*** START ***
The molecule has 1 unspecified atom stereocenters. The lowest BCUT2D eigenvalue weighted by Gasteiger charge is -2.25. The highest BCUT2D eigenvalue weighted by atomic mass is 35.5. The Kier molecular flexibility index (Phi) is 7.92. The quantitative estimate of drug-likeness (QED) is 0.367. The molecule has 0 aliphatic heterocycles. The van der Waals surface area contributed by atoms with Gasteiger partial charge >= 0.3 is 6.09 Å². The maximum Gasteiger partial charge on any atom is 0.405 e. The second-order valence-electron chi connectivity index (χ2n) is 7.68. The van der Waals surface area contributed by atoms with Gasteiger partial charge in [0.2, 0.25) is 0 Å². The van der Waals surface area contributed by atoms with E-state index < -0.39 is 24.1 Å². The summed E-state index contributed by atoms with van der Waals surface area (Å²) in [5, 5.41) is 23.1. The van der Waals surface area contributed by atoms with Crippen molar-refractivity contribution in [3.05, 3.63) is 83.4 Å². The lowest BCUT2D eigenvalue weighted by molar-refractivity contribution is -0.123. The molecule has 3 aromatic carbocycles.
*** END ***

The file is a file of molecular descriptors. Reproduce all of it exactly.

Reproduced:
The molecule has 1 unspecified atom stereocenters. The lowest BCUT2D eigenvalue weighted by Gasteiger charge is -2.25. The highest BCUT2D eigenvalue weighted by atomic mass is 35.5. The Kier molecular flexibility index (Phi) is 7.92. The quantitative estimate of drug-likeness (QED) is 0.367. The molecule has 0 aliphatic heterocycles. The van der Waals surface area contributed by atoms with Gasteiger partial charge >= 0.3 is 6.09 Å². The maximum Gasteiger partial charge on any atom is 0.405 e. The second-order valence-electron chi connectivity index (χ2n) is 7.68. The van der Waals surface area contributed by atoms with Gasteiger partial charge in [0.2, 0.25) is 0 Å². The van der Waals surface area contributed by atoms with E-state index < -0.39 is 24.1 Å². The summed E-state index contributed by atoms with van der Waals surface area (Å²) in [5, 5.41) is 23.1. The van der Waals surface area contributed by atoms with Crippen molar-refractivity contribution in [3.05, 3.63) is 83.4 Å². The lowest BCUT2D eigenvalue weighted by molar-refractivity contribution is -0.123. The molecule has 3 aromatic carbocycles.